My Mind is Officially Blown

Since I’ve started spending most of my free time paying attention to what nonprofit organizations are doing with their organizing and advocacy agendas, I have stumbled upon some innovations that are absolutely amazing. Many times, I have to do some research just to understand what they’re talking about (hence my discovery of RSS!), but I am often really impressed once I figure it out! Many of these new strategies involve the use of emerging technologies, but others reflect new ideas for bringing diverse constituencies together, new target populations, new ways of framing social problems.

I had actually stumbled on advocacy in Second Life when preparing a lecture for my Advanced Advocacy and Community Practice course on the use of technology in macro social work practice. When I saw all of the Flickr pictures of protests by avatars, I was stunned. And then, this week, I found Nonprofit Commons, a project of TechSoup Global that donates space to nonprofit organizations that want to set up shop, so to speak, in Second Life. The link is below–check it out.

In class this semester, we had an interesting exchange about the merits of virtual reality organizing for nonprofit organizations. One of my students expressed some doubt about the wisdom of spending time in a virtual reality when, as we all know, the real reality offers plenty of work to occupy nonprofits’ attention. I argued that, when it augments rather than supplants, ‘real world’ organizing, such virtual work can enhance an organization’s presence, allow for experimentation with little risk, connect with people and organizations around the globe, and bring in supporters who would not typically even know about your organization, let alone get involved with it in the real world. But her questions got me thinking, so I’ve spent some more time this week looking at Second Life, reading testimonials from organizations that have a presence, and exploring this whole Nonprofit Commons project, which seems to be a way of easing organizations into a virtual presence. This is not just a “fringe” activity–the American Cancer Society, KIVA, and other organizations I know you’ve heard of are raising money (and, yes, converting it to US currency!), generating supporters, and building their profile on Second Life.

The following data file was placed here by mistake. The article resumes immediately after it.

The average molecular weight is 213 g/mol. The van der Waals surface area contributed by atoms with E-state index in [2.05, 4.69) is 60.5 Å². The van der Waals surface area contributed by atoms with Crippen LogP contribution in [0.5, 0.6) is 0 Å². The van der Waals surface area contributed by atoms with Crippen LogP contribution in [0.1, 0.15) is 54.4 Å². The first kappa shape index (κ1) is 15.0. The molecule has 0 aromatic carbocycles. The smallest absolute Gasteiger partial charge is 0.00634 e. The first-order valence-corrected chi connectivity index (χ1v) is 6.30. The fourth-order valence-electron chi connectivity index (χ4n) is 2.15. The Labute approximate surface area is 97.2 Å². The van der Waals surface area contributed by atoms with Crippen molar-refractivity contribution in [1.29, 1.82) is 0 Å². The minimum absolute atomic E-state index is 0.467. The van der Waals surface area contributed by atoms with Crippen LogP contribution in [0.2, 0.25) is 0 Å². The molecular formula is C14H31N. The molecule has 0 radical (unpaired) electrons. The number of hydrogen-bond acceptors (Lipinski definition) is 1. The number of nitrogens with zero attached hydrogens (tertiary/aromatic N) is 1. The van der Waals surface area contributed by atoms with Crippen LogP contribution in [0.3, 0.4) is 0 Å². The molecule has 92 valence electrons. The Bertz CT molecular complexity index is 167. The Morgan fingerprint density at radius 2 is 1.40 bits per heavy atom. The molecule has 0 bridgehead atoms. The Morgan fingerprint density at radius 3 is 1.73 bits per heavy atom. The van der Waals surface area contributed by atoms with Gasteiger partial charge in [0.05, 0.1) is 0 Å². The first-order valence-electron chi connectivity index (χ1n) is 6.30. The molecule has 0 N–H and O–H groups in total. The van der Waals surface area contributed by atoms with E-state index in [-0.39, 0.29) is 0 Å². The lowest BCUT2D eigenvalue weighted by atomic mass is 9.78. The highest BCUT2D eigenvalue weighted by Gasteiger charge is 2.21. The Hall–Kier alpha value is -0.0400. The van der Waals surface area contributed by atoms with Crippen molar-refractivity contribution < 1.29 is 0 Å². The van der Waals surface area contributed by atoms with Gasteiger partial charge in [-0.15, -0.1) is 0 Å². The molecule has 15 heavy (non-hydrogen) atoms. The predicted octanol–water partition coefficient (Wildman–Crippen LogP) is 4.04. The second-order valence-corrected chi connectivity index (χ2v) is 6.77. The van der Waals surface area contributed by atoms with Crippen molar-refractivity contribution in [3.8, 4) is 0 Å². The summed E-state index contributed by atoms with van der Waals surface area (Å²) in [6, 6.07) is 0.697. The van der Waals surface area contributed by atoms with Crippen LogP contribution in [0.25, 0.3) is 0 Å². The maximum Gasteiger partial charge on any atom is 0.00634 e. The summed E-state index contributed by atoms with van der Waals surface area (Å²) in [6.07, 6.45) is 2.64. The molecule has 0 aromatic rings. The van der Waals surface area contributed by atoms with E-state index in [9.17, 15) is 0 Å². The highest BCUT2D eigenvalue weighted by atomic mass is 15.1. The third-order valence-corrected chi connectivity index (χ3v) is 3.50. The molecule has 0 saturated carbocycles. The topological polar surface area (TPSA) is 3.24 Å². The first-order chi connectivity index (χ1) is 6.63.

In the materials section here, I’ve posted some of the resources I found. But I’d love to hear from organizations, particularly if there are any in Kansas or Missouri, that have Second Life presences. What do you do in SL? How is it translating into impact on your real-life organization? What do you see as the advantages and the disadvantages? What would make it more beneficial for you? If you’re considering adding a virtual component to your work, what are you weighing right now?

Nonprofit Second Life

Top 10 Reasons to Have a Second Life Presence

Purpose and Validation for Nonprofits in SL

Nonprofits in SL Report

One response to “My Mind is Officially Blown

  1. melindaklewis

    Other folks are starting to pay a lot of attention to nonprofit activity in virtual reality, too–there have been recent articles on Huffington Post and several technology publications. Here’s a link to some of them:

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